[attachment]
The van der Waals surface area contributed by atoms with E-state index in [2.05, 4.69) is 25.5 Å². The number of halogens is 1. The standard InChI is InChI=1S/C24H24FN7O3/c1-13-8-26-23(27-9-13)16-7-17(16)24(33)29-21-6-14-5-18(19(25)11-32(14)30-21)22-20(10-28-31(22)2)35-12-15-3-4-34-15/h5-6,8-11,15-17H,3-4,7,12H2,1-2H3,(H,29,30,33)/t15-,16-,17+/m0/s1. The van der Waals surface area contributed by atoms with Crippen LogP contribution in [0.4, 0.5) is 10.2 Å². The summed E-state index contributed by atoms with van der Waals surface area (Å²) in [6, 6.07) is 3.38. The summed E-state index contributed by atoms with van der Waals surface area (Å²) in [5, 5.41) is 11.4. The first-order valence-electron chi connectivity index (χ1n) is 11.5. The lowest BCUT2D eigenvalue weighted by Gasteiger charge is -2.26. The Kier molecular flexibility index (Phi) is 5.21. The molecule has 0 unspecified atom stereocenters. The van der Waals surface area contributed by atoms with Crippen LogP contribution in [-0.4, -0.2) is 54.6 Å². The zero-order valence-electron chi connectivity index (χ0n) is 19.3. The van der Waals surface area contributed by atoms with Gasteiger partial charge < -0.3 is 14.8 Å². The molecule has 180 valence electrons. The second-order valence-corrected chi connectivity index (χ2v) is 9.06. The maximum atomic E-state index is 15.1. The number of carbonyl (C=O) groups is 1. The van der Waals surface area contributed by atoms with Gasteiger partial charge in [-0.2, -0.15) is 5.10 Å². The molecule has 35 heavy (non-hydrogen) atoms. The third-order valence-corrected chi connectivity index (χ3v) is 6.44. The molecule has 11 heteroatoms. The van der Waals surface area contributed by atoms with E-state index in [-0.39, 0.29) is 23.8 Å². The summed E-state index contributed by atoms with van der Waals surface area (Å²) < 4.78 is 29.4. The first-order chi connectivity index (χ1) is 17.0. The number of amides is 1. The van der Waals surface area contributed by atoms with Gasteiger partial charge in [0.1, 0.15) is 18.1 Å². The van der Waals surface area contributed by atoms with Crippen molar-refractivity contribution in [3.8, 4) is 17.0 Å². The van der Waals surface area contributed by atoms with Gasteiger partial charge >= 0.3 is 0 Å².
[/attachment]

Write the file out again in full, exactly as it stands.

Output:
The van der Waals surface area contributed by atoms with E-state index in [2.05, 4.69) is 25.5 Å². The number of halogens is 1. The standard InChI is InChI=1S/C24H24FN7O3/c1-13-8-26-23(27-9-13)16-7-17(16)24(33)29-21-6-14-5-18(19(25)11-32(14)30-21)22-20(10-28-31(22)2)35-12-15-3-4-34-15/h5-6,8-11,15-17H,3-4,7,12H2,1-2H3,(H,29,30,33)/t15-,16-,17+/m0/s1. The van der Waals surface area contributed by atoms with Crippen LogP contribution in [0.4, 0.5) is 10.2 Å². The summed E-state index contributed by atoms with van der Waals surface area (Å²) in [6, 6.07) is 3.38. The summed E-state index contributed by atoms with van der Waals surface area (Å²) in [5, 5.41) is 11.4. The first-order valence-electron chi connectivity index (χ1n) is 11.5. The lowest BCUT2D eigenvalue weighted by Gasteiger charge is -2.26. The Kier molecular flexibility index (Phi) is 5.21. The molecule has 0 unspecified atom stereocenters. The van der Waals surface area contributed by atoms with Crippen LogP contribution in [-0.4, -0.2) is 54.6 Å². The zero-order valence-electron chi connectivity index (χ0n) is 19.3. The van der Waals surface area contributed by atoms with Gasteiger partial charge < -0.3 is 14.8 Å². The molecule has 180 valence electrons. The second-order valence-corrected chi connectivity index (χ2v) is 9.06. The maximum atomic E-state index is 15.1. The number of carbonyl (C=O) groups is 1. The van der Waals surface area contributed by atoms with Gasteiger partial charge in [-0.2, -0.15) is 5.10 Å². The molecule has 35 heavy (non-hydrogen) atoms. The third-order valence-corrected chi connectivity index (χ3v) is 6.44. The molecule has 11 heteroatoms. The van der Waals surface area contributed by atoms with E-state index in [-0.39, 0.29) is 23.8 Å². The summed E-state index contributed by atoms with van der Waals surface area (Å²) < 4.78 is 29.4. The first-order chi connectivity index (χ1) is 17.0. The number of amides is 1. The van der Waals surface area contributed by atoms with Gasteiger partial charge in [0.1, 0.15) is 18.1 Å². The van der Waals surface area contributed by atoms with Crippen molar-refractivity contribution in [3.8, 4) is 17.0 Å². The van der Waals surface area contributed by atoms with Gasteiger partial charge >= 0.3 is 0 Å².